On the day the World-Wide Web turns 25, Tim Berners-Lee, the man who invented the Web, will answer your questions with an Ask Me Anything session on Reddit.
"I invented the WWW 25 years ago", says Internet pioneer Berners-Lee when announcing the AMA, "and I am concerned and excited about its future."
The AMA takes place today, 12 March, at 7pm GMT.
Possible posers already posted on Reddit include questions asking for Berners-Lee's thoughts on governments undermining the openness and privacy of the Internet, his thoughts on cryptocurrencies like Bitcoin, and whether a patent on the Web in the early days may have changed the face of online corporate monoliths like Google and Facebook.
CNET chatted with Berners-Lee this week, where he suggested "the anniversary gives us a chance to look back but it also serves as a way to look forward... Now everybody gets to think about human rights on the Web. What sort of Web do you want over the next 25 years? Are you satisfied with what you've got -- or with what you might get if you're not careful?"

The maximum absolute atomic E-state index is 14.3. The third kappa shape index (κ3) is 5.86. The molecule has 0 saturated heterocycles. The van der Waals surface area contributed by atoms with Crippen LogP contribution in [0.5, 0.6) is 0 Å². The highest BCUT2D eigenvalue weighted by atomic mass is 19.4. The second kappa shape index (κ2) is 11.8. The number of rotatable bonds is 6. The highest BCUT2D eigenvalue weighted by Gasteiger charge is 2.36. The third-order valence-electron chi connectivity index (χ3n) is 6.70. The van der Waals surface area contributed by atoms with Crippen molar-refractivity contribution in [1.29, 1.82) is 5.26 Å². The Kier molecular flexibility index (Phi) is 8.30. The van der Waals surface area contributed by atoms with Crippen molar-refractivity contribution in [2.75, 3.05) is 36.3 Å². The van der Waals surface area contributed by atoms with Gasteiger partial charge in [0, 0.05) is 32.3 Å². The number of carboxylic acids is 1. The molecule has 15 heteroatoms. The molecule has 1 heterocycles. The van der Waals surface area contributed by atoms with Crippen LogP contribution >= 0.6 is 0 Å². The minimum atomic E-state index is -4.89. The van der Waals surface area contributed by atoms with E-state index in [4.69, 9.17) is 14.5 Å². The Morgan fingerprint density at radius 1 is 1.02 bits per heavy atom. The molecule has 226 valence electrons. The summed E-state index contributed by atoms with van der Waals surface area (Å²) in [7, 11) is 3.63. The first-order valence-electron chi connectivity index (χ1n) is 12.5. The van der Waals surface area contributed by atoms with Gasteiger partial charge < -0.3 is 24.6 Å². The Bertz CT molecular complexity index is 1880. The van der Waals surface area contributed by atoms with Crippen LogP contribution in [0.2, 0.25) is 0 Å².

"We've got big companies and big governments," he continues. "Now in some countries the corporations and the governments are very hard to tell apart. I'm concerned about that."
'The art of the century'
And Berners-Lee highlights the difficulty and importance of balancing security with accessibility, describing how adding "a nice user interface to a secure system is the art of the century."
British-born Tim Berners-Lee proposed "a universal linked information system" on 12 March 12, 1989 while working at CERN, laying the foundations for the Internet we know and love. Today, he's the Director of the World Wide Web Consortium (W3C), the body that steers the Web's standards and technology towards openness and accessibility.
What are your memories of the early days of the Internet? Share your memories of the past -- and concerns for the future -- in the comments, and check out our series celebrating a colourful quarter-century from dial-up and first kisses to the Internet we know and love.